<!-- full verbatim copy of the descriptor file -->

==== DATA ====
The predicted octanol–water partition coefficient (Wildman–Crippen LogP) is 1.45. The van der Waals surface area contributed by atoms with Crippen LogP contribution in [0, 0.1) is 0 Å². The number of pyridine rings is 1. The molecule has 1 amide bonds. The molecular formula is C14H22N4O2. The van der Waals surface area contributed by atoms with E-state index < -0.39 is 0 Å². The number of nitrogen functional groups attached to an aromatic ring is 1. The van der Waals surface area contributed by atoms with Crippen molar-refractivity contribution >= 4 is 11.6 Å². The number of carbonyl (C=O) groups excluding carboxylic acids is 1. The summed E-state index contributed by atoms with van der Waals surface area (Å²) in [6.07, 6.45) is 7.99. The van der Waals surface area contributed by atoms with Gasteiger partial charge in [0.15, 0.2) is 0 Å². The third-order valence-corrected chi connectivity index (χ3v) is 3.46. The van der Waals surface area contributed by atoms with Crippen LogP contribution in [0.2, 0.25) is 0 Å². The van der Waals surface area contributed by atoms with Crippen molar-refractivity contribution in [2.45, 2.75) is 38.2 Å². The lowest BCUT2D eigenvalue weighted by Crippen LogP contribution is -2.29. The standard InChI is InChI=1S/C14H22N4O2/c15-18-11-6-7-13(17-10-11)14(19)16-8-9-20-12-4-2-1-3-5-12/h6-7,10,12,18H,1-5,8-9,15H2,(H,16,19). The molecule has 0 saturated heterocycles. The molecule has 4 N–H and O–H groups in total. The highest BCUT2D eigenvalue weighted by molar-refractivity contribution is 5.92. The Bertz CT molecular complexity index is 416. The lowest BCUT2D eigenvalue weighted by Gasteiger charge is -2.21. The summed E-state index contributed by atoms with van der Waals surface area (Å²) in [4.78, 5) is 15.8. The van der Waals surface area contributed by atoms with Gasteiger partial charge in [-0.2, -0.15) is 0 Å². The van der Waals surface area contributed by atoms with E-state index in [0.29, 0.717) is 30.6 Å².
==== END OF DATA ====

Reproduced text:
The predicted octanol–water partition coefficient (Wildman–Crippen LogP) is 1.45. The van der Waals surface area contributed by atoms with Crippen LogP contribution in [0, 0.1) is 0 Å². The number of pyridine rings is 1. The molecule has 1 amide bonds. The molecular formula is C14H22N4O2. The van der Waals surface area contributed by atoms with E-state index < -0.39 is 0 Å². The number of nitrogen functional groups attached to an aromatic ring is 1. The van der Waals surface area contributed by atoms with Crippen molar-refractivity contribution >= 4 is 11.6 Å². The number of carbonyl (C=O) groups excluding carboxylic acids is 1. The summed E-state index contributed by atoms with van der Waals surface area (Å²) in [6.07, 6.45) is 7.99. The van der Waals surface area contributed by atoms with Gasteiger partial charge in [0.15, 0.2) is 0 Å². The third-order valence-corrected chi connectivity index (χ3v) is 3.46. The van der Waals surface area contributed by atoms with Crippen LogP contribution in [0.2, 0.25) is 0 Å². The van der Waals surface area contributed by atoms with Crippen molar-refractivity contribution in [2.45, 2.75) is 38.2 Å². The lowest BCUT2D eigenvalue weighted by Crippen LogP contribution is -2.29. The standard InChI is InChI=1S/C14H22N4O2/c15-18-11-6-7-13(17-10-11)14(19)16-8-9-20-12-4-2-1-3-5-12/h6-7,10,12,18H,1-5,8-9,15H2,(H,16,19). The molecule has 0 saturated heterocycles. The molecule has 4 N–H and O–H groups in total. The highest BCUT2D eigenvalue weighted by molar-refractivity contribution is 5.92. The Bertz CT molecular complexity index is 416. The lowest BCUT2D eigenvalue weighted by Gasteiger charge is -2.21. The summed E-state index contributed by atoms with van der Waals surface area (Å²) in [4.78, 5) is 15.8. The van der Waals surface area contributed by atoms with Gasteiger partial charge in [-0.2, -0.15) is 0 Å². The van der Waals surface area contributed by atoms with E-state index in [0.29, 0.717) is 30.6 Å².